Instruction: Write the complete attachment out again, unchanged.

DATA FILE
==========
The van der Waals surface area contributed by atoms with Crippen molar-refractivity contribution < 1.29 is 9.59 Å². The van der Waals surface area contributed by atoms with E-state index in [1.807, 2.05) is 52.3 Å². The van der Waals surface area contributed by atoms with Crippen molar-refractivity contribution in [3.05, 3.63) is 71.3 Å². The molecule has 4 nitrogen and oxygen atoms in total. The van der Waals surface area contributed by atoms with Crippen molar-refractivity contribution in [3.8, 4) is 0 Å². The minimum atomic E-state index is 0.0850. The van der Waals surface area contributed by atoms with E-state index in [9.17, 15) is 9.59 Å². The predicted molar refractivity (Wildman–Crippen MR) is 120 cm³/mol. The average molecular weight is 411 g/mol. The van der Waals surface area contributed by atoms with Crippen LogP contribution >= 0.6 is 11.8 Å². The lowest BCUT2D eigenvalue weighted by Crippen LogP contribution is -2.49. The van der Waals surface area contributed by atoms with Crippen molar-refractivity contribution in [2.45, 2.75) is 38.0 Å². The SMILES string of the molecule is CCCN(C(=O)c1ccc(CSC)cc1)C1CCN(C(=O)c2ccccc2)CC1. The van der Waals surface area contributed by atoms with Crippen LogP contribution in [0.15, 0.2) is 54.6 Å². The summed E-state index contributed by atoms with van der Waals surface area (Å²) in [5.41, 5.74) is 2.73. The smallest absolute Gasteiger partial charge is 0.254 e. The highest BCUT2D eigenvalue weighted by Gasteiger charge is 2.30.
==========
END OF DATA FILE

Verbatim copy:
The van der Waals surface area contributed by atoms with Crippen molar-refractivity contribution < 1.29 is 9.59 Å². The van der Waals surface area contributed by atoms with E-state index in [1.807, 2.05) is 52.3 Å². The van der Waals surface area contributed by atoms with Crippen molar-refractivity contribution in [3.05, 3.63) is 71.3 Å². The molecule has 4 nitrogen and oxygen atoms in total. The van der Waals surface area contributed by atoms with Crippen molar-refractivity contribution in [3.8, 4) is 0 Å². The minimum atomic E-state index is 0.0850. The van der Waals surface area contributed by atoms with E-state index in [9.17, 15) is 9.59 Å². The predicted molar refractivity (Wildman–Crippen MR) is 120 cm³/mol. The average molecular weight is 411 g/mol. The van der Waals surface area contributed by atoms with Crippen LogP contribution >= 0.6 is 11.8 Å². The lowest BCUT2D eigenvalue weighted by Crippen LogP contribution is -2.49. The van der Waals surface area contributed by atoms with Crippen molar-refractivity contribution in [2.45, 2.75) is 38.0 Å². The SMILES string of the molecule is CCCN(C(=O)c1ccc(CSC)cc1)C1CCN(C(=O)c2ccccc2)CC1. The van der Waals surface area contributed by atoms with Crippen LogP contribution in [0.15, 0.2) is 54.6 Å². The summed E-state index contributed by atoms with van der Waals surface area (Å²) in [5.41, 5.74) is 2.73. The smallest absolute Gasteiger partial charge is 0.254 e. The highest BCUT2D eigenvalue weighted by Gasteiger charge is 2.30.